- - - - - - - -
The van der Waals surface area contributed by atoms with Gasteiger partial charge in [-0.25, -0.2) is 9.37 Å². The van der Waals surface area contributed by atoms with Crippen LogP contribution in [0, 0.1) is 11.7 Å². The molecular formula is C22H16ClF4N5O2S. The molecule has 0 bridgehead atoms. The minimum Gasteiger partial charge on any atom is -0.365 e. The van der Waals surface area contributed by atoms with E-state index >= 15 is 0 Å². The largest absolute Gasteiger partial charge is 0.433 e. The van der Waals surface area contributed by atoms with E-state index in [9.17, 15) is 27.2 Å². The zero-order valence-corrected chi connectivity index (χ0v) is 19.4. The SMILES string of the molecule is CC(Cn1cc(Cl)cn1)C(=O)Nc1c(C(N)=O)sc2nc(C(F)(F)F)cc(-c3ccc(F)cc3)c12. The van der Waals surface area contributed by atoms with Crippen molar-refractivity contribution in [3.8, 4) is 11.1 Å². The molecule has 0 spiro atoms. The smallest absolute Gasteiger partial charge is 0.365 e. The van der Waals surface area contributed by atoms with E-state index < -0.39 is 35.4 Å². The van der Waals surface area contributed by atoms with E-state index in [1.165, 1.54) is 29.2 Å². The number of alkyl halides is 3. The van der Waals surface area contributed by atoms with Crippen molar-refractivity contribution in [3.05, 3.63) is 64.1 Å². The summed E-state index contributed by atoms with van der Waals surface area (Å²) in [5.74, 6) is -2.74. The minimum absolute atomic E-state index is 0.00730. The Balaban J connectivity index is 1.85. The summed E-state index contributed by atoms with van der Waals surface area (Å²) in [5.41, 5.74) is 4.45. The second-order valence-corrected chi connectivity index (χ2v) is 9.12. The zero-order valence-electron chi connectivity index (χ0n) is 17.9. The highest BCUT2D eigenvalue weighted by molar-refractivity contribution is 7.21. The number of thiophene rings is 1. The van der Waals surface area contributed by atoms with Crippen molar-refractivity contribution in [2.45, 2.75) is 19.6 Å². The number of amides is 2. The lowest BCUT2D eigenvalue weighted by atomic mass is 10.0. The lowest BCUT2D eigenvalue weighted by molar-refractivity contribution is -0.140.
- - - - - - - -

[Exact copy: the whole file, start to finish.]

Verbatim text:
The van der Waals surface area contributed by atoms with Gasteiger partial charge in [-0.25, -0.2) is 9.37 Å². The van der Waals surface area contributed by atoms with Crippen LogP contribution in [0, 0.1) is 11.7 Å². The molecular formula is C22H16ClF4N5O2S. The molecule has 0 bridgehead atoms. The minimum Gasteiger partial charge on any atom is -0.365 e. The van der Waals surface area contributed by atoms with E-state index >= 15 is 0 Å². The largest absolute Gasteiger partial charge is 0.433 e. The van der Waals surface area contributed by atoms with E-state index in [9.17, 15) is 27.2 Å². The zero-order valence-corrected chi connectivity index (χ0v) is 19.4. The SMILES string of the molecule is CC(Cn1cc(Cl)cn1)C(=O)Nc1c(C(N)=O)sc2nc(C(F)(F)F)cc(-c3ccc(F)cc3)c12. The van der Waals surface area contributed by atoms with Crippen molar-refractivity contribution in [3.8, 4) is 11.1 Å². The molecule has 0 spiro atoms. The smallest absolute Gasteiger partial charge is 0.365 e. The van der Waals surface area contributed by atoms with E-state index < -0.39 is 35.4 Å². The van der Waals surface area contributed by atoms with E-state index in [1.165, 1.54) is 29.2 Å². The number of alkyl halides is 3. The van der Waals surface area contributed by atoms with Crippen molar-refractivity contribution in [3.05, 3.63) is 64.1 Å². The summed E-state index contributed by atoms with van der Waals surface area (Å²) in [5.74, 6) is -2.74. The minimum absolute atomic E-state index is 0.00730. The Balaban J connectivity index is 1.85. The summed E-state index contributed by atoms with van der Waals surface area (Å²) in [5.41, 5.74) is 4.45. The second-order valence-corrected chi connectivity index (χ2v) is 9.12. The zero-order valence-electron chi connectivity index (χ0n) is 17.9. The highest BCUT2D eigenvalue weighted by molar-refractivity contribution is 7.21. The number of thiophene rings is 1. The van der Waals surface area contributed by atoms with Crippen molar-refractivity contribution in [2.45, 2.75) is 19.6 Å². The number of amides is 2. The lowest BCUT2D eigenvalue weighted by atomic mass is 10.0. The lowest BCUT2D eigenvalue weighted by molar-refractivity contribution is -0.140.